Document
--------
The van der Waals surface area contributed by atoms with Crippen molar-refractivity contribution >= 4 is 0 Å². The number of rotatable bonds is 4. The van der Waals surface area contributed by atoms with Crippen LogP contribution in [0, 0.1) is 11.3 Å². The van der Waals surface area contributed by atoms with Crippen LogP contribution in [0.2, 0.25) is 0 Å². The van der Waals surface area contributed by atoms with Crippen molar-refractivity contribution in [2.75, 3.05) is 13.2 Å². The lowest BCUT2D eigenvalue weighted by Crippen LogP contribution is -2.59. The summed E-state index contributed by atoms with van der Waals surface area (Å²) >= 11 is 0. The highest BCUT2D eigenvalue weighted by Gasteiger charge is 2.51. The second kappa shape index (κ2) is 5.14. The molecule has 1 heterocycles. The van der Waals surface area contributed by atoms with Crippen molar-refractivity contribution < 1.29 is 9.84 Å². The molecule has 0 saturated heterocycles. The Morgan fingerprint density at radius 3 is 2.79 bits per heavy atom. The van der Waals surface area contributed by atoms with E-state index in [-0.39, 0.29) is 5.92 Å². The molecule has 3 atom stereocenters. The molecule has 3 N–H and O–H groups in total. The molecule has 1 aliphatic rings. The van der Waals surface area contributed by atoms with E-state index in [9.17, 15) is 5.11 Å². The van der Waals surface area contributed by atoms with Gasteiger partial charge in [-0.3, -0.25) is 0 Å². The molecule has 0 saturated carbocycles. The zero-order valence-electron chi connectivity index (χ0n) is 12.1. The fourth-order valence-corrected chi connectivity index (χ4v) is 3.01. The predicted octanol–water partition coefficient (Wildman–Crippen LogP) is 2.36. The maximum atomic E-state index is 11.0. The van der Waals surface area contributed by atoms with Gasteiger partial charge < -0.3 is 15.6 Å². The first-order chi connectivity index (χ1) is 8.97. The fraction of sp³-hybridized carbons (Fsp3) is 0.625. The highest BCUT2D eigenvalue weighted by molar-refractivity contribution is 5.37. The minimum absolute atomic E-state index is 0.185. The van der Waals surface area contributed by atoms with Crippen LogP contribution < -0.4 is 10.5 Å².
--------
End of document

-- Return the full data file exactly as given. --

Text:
The van der Waals surface area contributed by atoms with Crippen molar-refractivity contribution >= 4 is 0 Å². The number of rotatable bonds is 4. The van der Waals surface area contributed by atoms with Crippen LogP contribution in [0, 0.1) is 11.3 Å². The van der Waals surface area contributed by atoms with Crippen LogP contribution in [0.2, 0.25) is 0 Å². The van der Waals surface area contributed by atoms with Crippen molar-refractivity contribution in [2.75, 3.05) is 13.2 Å². The lowest BCUT2D eigenvalue weighted by Crippen LogP contribution is -2.59. The summed E-state index contributed by atoms with van der Waals surface area (Å²) >= 11 is 0. The highest BCUT2D eigenvalue weighted by Gasteiger charge is 2.51. The second kappa shape index (κ2) is 5.14. The molecule has 1 heterocycles. The van der Waals surface area contributed by atoms with Crippen molar-refractivity contribution < 1.29 is 9.84 Å². The molecule has 0 saturated heterocycles. The Morgan fingerprint density at radius 3 is 2.79 bits per heavy atom. The van der Waals surface area contributed by atoms with E-state index in [-0.39, 0.29) is 5.92 Å². The molecule has 3 atom stereocenters. The molecule has 3 N–H and O–H groups in total. The molecule has 1 aliphatic rings. The van der Waals surface area contributed by atoms with E-state index in [9.17, 15) is 5.11 Å². The van der Waals surface area contributed by atoms with Gasteiger partial charge in [-0.3, -0.25) is 0 Å². The molecule has 0 saturated carbocycles. The zero-order valence-electron chi connectivity index (χ0n) is 12.1. The fourth-order valence-corrected chi connectivity index (χ4v) is 3.01. The predicted octanol–water partition coefficient (Wildman–Crippen LogP) is 2.36. The maximum atomic E-state index is 11.0. The van der Waals surface area contributed by atoms with Gasteiger partial charge < -0.3 is 15.6 Å². The first-order chi connectivity index (χ1) is 8.97. The fraction of sp³-hybridized carbons (Fsp3) is 0.625. The highest BCUT2D eigenvalue weighted by molar-refractivity contribution is 5.37. The minimum absolute atomic E-state index is 0.185. The van der Waals surface area contributed by atoms with Crippen LogP contribution < -0.4 is 10.5 Å².